I begged, because she aughter know that is a sore point with me and not intention, and she had me on the raw.
Yu'd aughter be ashamed tu send a man egs that wa, anny how.
W'en I wuz erbout fifty years ole, de notion got inter my head dat I aughter preach.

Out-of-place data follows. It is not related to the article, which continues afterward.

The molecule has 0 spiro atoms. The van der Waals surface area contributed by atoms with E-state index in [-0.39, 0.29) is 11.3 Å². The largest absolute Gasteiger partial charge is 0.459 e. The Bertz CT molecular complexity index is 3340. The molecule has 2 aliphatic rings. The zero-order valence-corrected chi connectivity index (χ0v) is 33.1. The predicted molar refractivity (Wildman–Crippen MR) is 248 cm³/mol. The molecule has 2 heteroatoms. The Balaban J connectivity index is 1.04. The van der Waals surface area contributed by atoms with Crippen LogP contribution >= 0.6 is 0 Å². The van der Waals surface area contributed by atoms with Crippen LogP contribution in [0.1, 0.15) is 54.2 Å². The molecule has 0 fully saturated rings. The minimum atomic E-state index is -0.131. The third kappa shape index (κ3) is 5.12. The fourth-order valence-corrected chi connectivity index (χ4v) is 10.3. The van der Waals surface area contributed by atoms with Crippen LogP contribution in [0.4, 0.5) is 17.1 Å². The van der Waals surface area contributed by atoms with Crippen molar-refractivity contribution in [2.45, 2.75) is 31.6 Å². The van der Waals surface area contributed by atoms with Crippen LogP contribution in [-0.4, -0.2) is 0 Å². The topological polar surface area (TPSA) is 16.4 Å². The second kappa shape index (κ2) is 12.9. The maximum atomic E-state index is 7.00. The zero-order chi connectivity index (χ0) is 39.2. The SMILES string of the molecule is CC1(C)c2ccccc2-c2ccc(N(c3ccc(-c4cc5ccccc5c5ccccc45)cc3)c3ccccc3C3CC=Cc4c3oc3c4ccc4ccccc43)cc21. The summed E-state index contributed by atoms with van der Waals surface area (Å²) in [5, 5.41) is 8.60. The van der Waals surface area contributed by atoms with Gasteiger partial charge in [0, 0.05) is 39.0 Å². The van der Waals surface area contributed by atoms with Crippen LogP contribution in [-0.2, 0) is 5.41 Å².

"something," Old English awiht "aught, anything, something," literally "e'er a whit," from Proto-Germanic *aiwi "ever" (from PIE *aiw- "vital force, life, long life, eternity;" see eon) + *wihti "thing, anything whatever" (see wight). In Shakespeare, Milton and Pope, aught and ought occur indiscriminately.